Gallatin, Missouri: In 1831 a family named Peniston had become the first white settlers in what was to become Daviess County. The next year they built a mill on the Grand River to grind flour and meal for incoming settlers. They developed the village of Millport. When the county was created in 1836, there were still fewer than a hundred settlers. The town of Gallatin was platted to serve as the county seat, and as it grew, Millport, three miles to the east, declined. The Saints poured into Adam-ondi-Ahman, some four miles north of Gallatin, in the summer of 1838. They quickly began to outnumber the Gentiles in Daviess County. The Adam Black Incident: While in that vicinity the Prophet determined that it would be wise to ride around the region with some of the other brethren to determine political conditions and to calm fear that had arisen in the county. They visited several of the old settlers in the vicinity, including Adam Black, the justice of the peace and newly-elected judge for Daviess County. Knowing that Black had participated in the anti-Mormon activities, they asked him if he would administer the law justly and if he would sign an agreement of peace. According to Joseph Smith, after Black signed an affidavit certifying that he would disassociate himself from the mob, the brethren returned to Adam-ondi-Ahman. The next day a council composed of prominent Mormons and non- Mormons “entered into a covenant of peace, to preserve each other’s rights, and stand in each other’s defense; that if men did wrong, neither party would uphold them or endeavor to screen them from justice, but deliver up all offenders to be dealt with according to law and justice.” The goodwill lasted less than twenty-four hours. On 10 August, William Peniston swore out an affidavit in Richmond, Ray County, before the circuit judge, Austin A. King, stating that Joseph Smith and Lyman Wight had organized an army of five hundred men and had threatened death to “all the old settlers and citizens of Daviess county.” 6 Upon hearing this information, Joseph waited at home in Far West for further developments. When the sheriff learned that Joseph was willing to submit to arrest if he could be tried in Daviess County, he declined serving the writ and went to Richmond to consult with Judge King. 6 Alexander William Doniphan (July 9, 1808 – August 8, 1887) was a 19th-century American attorney, soldier and politician from Missouri who is best known today as the man who prevented the summary execution of Mormon founder Joseph Smith, Jr. at the close of the 1838 Mormon War in that state. He also achieved renown as a leader of American troops during the Mexican–American War, as the author of a legal code that still forms the basis of New Mexico's Bill of Rights, and as a successful defense attorney in the Missouri towns of Liberty, Richmond and Independence. David Rice Atchison (August 11, 1807 – January 26, 1886) was a mid-19th century Democratic United States Senator from Missouri. He served as President pro tempore of the United States Senate for six years. He is best known for the claim that for one day (March 4, 1849) he may have been Acting President of the United States. In 1830 he moved to Liber in Clay County in western Missouri, and set up practice there, where he also farmed. Atchison's law practice flourished, and his best-known client was Latter Day Saint Movement founder Joseph Smith. Atchison represented Smith in land disputes with non-Mormon settlers in Caldwell County ] and Daviess County. ] ] Alexander William Doniphan joined Atchison's law practice in Liberty in May, 1833. The two became fast friends and spent many leisure time hours playing cards, going the horse races, hunting, fishing, attending social functions and political events. Atchison, already a member of the Liberty Blues, a volunteer militia in Missouri, got Doniphan to join. Dewitt, Missouri: In the spring of 1838, Henry Root, a non-Mormon who was a major land-owner in Carroll County, visited Far West and sold his plots in the mostly vacant town of De Witt to church leaders. De Witt possessed a strategically important location near the intersection of the Grand River and the Missouri River. Two members of the Far West High Council, George M. Hinkle and John Murdock, were sent to take possession of the town and to begin to colonize it. On July 30, citizens of Carroll County met in Carrollton to discuss the Mormon colonization of De Witt. The question of whether or not Mormons should be allowed to settle in the county was placed on the August 6 ballot; a heavy majority favored expulsion of the Mormons. A committee sent to De Witt ordered the Latter Day Saints to leave. Hinkle and Murdock refused, citing their right as American citizens to settle where they pleased. Sentiment among the anti-Mormon segment of Carroll County's population hardened, and some began to take up arms. On August 19, 1838, Mormon settler Smith Humphrey reports that 100 armed men led by Colonel William Claude Jones took him prisoner for two hours and threatened him and the rest of the Mormon community. Initial reaction by Missourians was mixed. While Mormons were viewed as deluded or worse, many Missourians agreed with the sentiment expressed in the Southern Advocate:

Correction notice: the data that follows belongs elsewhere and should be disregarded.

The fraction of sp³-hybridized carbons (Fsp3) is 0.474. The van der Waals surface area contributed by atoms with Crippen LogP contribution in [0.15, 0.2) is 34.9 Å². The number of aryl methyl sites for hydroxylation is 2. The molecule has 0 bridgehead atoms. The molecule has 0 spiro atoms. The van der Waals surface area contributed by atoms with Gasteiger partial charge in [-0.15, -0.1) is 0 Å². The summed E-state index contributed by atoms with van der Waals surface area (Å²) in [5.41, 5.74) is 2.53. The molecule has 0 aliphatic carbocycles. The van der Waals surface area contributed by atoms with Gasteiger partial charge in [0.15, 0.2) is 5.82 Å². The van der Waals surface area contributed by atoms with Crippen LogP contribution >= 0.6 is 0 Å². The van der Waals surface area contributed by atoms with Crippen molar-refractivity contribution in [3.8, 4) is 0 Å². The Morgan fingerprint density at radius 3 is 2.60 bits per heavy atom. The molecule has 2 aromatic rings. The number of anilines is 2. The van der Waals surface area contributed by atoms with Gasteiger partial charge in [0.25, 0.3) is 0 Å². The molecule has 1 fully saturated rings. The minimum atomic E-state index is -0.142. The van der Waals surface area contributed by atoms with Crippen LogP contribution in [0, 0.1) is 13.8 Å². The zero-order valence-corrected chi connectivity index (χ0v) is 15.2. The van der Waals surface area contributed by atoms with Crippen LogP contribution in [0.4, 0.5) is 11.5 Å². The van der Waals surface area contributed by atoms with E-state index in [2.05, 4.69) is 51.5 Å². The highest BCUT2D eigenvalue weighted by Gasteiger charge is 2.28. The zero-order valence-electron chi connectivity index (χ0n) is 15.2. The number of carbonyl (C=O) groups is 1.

Dewitt, Missouri : In the spring of 1838, Henry Root, a non-Mormon who was a major land-owner in Carroll County, visited Far West and sold his plots in the mostly vacant town of De Witt to church leaders. De Witt possessed a strategically important location near the intersection of the Grand River and the Missouri River. Two members of the Far West High Council, George M. Hinkle and John Murdock, were sent to take possession of the town and to begin to colonize it. On July 30, citizens of Carroll County met in Carrollton to discuss the Mormon colonization of De Witt. The question of whether or not Mormons should be allowed to settle in the county was placed on the August 6 ballot; a heavy majority favored expulsion of the Mormons. A committee sent to De Witt ordered the Latter Day Saints to leave. Hinkle and Murdock refused, citing their right as American citizens to settle where they pleased. Sentiment among the anti-Mormon segment of Carroll County's population hardened, and some began to take up arms. On August 19, 1838, Mormon settler Smith Humphrey reports that 100 armed men led by Colonel William Claude Jones took him prisoner for two hours and threatened him and the rest of the Mormon community. Initial reaction by Missourians was mixed. As tensions built in Daviess County, other counties began to respond to Carroll County's request for assistance in expelling the Mormons from their county. Citizens in Saline, Howard, Jackson, Chariton, Ray, and other nearby counties organized vigilance committees sympathetic to the Carroll County expulsion party. Some isolated Mormons in outlying areas also came under attack. In Livingston County, a group of armed men forced Asahel Lathrop from his home, where they held his ill wife and children prisoner. Lathrop wrote "I was compeled[sic] to leave my home my house was thronged with a company of armed men consisting of fourteen in number and they abusing my family in allmost[sic] every form that Creturs[sic] in the shape of human Beeings[sic] could invent.“ After more than a week, a company of armed Mormons assisted Lathrop in rescuing his wife and two of his children (one had died while prisoner). Lathrop's wife and remaining children died shortly after their rescue. On September 20, 1838, about one hundred fifty armed men rode into De Witt and demanded that the Mormons leave within ten days. Hinkle and other Mormon leaders informed the men that they would fight. They also sent a request for assistance to Governor Boggs, noting that the mob had threatened "to exterminate them, without regard to age or sex." On October 1, the mob burned the home and stables of Smith Humphrey. The citizens of De Witt sent non-Mormon Henry Root to appeal to Judge King and General Parks for assistance. Later that day, the Carroll County forces sealed off the town. The besieged town resorted to butchering whatever loose livestock wandered into town in order to avoid starvation while waiting for the militia or the Governor to come to their aid. General Parks arrived with the Ray County militia on October 6, but his order to disperse was ignored by the mob. When his own troops threatened to join the attackers, Parks was forced to withdraw to Daviess County in hopes that the Governor would come to mediate. Parks wrote his superior, General Atchison, that "a word from his Excellency would have more power to quell this affair than a regiment." On October 9, A C Caldwell returned to De Witt to report that the Governor's response was that the "quarrel was between the Mormons and the mob" and that they should fight it out. On October 11, Mormon leaders agreed to abandon the settlement and move to Caldwell County. On the first night of the march out of Carroll County, two Mormon women died. One woman died of exposure, the other (a woman named Jenson) died in childbirth. Several children also became ill during the ordeal and died later.